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Families bearing brunt of college costs, new study says
By Peter Schworm, Globe Staff
Students and families are paying about 85 percent of college costs and nearly half are borrowing money to cover their expenses, a national study has found.
Parents are paying about one-third of the total cost of attendance from income and savings, and are borrowing another 16 percent. Students are contributing one-third, mostly by taking out loans, and friends and relatives chip in 3 percent.
Grants and scholarships, money that does not have to be repaid, accounted for just 15 percent.
The report, "How America Pays for College," is the first study to gather information directly from families on how they are financing college. Conducted by Gallup, it was released today by Sallie Mae, the nation's largest student loan company.
In May, Gallup interviewed more than 1,400 parents and students who attended college this past academic year to survey their approach and attitudes toward higher education costs.
The report showed that college costs are consuming a significant portion of family income. Families earning less than $50,000 annually paid almost $9,000 the last academic year; families earning between $50,000 and $100,000 paid $14,600; families earning more than $100,000 paid an average of nearly $20,000 a year.
As expected, the yearly cost of attendance rose with income, from just over $10,000 for households earning between $35,000 and $50,000 annually, to nearly $21,000 for those earning above $150,000.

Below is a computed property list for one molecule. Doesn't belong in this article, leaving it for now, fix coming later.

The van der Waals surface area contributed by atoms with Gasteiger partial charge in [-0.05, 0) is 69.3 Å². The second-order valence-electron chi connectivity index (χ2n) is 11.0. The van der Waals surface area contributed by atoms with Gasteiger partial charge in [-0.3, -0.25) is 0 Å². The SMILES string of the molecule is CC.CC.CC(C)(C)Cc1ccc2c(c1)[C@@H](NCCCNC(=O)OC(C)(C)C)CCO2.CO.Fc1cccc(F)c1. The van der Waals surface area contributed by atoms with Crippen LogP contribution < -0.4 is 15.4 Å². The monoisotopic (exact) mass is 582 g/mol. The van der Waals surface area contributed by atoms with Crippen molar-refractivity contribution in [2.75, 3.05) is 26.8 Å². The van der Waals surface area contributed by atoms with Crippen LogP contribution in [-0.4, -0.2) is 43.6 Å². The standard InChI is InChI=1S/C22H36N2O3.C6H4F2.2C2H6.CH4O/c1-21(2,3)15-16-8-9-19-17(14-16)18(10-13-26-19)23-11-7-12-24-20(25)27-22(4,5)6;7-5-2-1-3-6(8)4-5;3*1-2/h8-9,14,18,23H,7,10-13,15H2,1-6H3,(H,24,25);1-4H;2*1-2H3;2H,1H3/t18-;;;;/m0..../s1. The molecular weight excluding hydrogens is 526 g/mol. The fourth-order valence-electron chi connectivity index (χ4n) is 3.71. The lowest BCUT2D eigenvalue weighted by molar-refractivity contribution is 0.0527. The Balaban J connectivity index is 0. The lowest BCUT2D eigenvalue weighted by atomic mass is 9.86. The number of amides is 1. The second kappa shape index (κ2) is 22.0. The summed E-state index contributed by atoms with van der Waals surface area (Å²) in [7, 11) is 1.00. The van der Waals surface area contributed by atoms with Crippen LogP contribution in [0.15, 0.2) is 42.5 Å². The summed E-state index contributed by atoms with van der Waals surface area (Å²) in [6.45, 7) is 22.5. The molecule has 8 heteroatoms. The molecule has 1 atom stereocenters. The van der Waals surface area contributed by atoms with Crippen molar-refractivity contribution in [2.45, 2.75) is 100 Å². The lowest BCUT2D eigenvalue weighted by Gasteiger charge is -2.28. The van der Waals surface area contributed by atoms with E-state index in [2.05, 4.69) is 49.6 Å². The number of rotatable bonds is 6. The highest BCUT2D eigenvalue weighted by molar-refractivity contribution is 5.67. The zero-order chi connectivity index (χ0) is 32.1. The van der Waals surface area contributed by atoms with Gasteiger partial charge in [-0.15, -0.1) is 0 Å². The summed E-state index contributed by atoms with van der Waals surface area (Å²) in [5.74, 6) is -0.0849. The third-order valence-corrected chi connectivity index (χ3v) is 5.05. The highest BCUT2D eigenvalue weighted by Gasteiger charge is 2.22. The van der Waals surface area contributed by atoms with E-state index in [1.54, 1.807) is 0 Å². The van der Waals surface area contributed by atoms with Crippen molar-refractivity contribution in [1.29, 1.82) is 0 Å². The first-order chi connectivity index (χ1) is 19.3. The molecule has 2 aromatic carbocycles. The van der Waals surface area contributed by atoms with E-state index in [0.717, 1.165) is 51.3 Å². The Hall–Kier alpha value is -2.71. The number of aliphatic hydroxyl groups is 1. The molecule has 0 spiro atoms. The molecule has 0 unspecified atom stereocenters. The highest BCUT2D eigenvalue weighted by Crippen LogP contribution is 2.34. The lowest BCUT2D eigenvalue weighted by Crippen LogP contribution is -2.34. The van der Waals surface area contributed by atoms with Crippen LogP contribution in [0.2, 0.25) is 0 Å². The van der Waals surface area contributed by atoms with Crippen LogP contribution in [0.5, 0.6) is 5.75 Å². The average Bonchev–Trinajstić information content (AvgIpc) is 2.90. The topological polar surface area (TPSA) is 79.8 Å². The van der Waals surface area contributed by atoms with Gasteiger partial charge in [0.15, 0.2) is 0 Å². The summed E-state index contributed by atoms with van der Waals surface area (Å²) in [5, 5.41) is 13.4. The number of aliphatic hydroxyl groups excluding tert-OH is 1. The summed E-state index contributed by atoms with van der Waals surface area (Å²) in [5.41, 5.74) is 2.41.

At an average of $11,000, higher-income families spent far more from current income and savings than lower earners. High-income families borrowed just $3,000 on average, just $600 more than low-income families.
Students from low-income families received about three times as much in grants and scholarships as high-income students. Students contributed about 10 percent through income and savings.
Almost one-quarter of total higher education funding came from student loans. Middle-income students borrowed the most, at an average of nearly $5,000, which paid for about 30 percent of college costs. Because they attended private colleges at nearly the same rate as high-income students, middle-income students are "reaching more financially to pay for more expensive institutions," the study found.
Only 8 percent of students and 4 percent of parents took out private loans. About 6 percent of parents took out federal loans, but on average borrowed a whopping $10,700. Parents who took out private loans, which have become scarcer and more expensive during the ongoing credit crunch, borrowed nearly $7,000.
A surprisingly small number of parents -- just 3 percent -- took out home equity loans, but those that did relied on them heavily, borrowing more than $10,000 on average, the study said.
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